Last Updated on Tuesday, 04 May 2010 18:53 Register to read more...

Panama Top 10 tourism sites

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 This article first appeared in Thanks David. Roberto

Last Updated on Wednesday, 05 January 2011 12:36

Monkeys in Panama

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Monkey conservation program in Panama


                                                                     A white faced capuchin  


                                                                   A mantled howler monkey

Red backed squirrel monkey - less than 2,000 red-backs remain in the world today

A monkey conservation program is underway in Punta Burica (South of Puerto Armuelles, near the southern most border with Costa Rica) through the Tigre Salvaje Eco-Lodge.

For more info, see their website:

or contact: This e-mail address is being protected from spambots. You need JavaScript enabled to view it

 A kinkajous

Yolanda Van Der Kolk has designed a t-shirt to help raise money for monkey conservation -  watch this site for more details, coming soon!



Last Updated on Tuesday, 04 May 2010 19:03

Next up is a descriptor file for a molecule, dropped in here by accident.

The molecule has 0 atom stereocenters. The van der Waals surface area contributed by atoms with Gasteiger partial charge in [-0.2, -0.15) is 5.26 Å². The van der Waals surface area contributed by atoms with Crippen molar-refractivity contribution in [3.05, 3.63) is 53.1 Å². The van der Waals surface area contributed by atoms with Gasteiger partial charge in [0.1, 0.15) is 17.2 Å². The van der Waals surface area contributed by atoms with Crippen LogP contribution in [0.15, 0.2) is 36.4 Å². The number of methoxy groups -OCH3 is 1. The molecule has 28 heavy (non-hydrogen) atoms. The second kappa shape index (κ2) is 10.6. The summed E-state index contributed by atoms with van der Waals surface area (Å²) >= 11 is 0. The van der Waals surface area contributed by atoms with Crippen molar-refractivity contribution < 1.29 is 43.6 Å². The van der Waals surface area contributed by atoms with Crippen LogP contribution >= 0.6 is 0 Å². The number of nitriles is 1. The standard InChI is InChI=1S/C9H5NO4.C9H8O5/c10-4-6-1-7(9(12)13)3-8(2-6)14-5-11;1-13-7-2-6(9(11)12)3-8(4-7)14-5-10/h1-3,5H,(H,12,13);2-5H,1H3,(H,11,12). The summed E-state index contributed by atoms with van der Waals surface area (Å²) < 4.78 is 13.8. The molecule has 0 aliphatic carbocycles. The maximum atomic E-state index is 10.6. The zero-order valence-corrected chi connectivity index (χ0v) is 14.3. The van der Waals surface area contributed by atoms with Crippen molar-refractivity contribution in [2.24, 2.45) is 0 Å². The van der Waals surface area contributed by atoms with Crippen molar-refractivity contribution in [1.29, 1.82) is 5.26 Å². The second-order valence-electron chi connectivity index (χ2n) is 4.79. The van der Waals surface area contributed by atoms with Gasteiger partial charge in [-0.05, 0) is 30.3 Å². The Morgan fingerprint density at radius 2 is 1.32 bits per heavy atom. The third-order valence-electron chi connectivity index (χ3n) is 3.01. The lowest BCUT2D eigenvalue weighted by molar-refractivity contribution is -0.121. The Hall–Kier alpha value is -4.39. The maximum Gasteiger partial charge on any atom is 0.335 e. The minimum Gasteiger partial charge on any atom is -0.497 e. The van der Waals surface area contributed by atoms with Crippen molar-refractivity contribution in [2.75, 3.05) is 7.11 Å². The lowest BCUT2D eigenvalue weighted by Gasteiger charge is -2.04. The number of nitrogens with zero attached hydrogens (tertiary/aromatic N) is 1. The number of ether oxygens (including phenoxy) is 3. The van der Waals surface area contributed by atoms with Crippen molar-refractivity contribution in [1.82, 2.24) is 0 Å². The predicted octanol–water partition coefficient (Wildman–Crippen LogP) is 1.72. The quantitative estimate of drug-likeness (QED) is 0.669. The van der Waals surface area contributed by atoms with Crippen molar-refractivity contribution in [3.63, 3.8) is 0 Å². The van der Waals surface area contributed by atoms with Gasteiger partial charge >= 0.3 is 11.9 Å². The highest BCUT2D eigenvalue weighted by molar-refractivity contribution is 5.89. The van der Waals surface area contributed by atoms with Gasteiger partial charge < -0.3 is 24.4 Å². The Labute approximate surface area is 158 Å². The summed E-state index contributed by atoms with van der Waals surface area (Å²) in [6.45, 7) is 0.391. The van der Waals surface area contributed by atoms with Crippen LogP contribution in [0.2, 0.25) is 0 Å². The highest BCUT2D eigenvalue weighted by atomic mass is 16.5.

US Citizens opening bank accounts in Panama

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This is an enquiry e-mail via from:
Ed (Ed's e-mail address has been removed to protect his privacy)

Dear Roberto,


What does one do about the banking problem for expats in Panama? Does one have to become a Panamanian citizen to open an account. I think the U.S. is over stepping their boundaries. 


Some banks in Panama are not accepting US Clients right now. Citibank is here, as is ScotiaBank and HSBC, and over 80 other international banking institutions. Only a few are not accepting clients from the USA.
        Panama does have a "know your customer" policy, so be prepared to fill out lots of forms. 
Go in, introduce yourself and ask what they require. It is that simple. I can take a few weeks, (mine took six months - corporate accounts take longer) so start the process early.
You do not have to be a Panamanian citizen to open a bank account - I am not - neither is my brother-in-law (we're Canadian). 
There are procedures; you need a letter of introduction with your current bank balance from you bank, a recent copy of your police record, copies of your passport and a letter from someone living in Panama that knows you.
As far as the US overstepping their boundaries, Panama is under pressure from the US to disclose private banking information. So far it has steadfastly refused. Time will tell. Roberto

Last Updated on Tuesday, 04 May 2010 18:47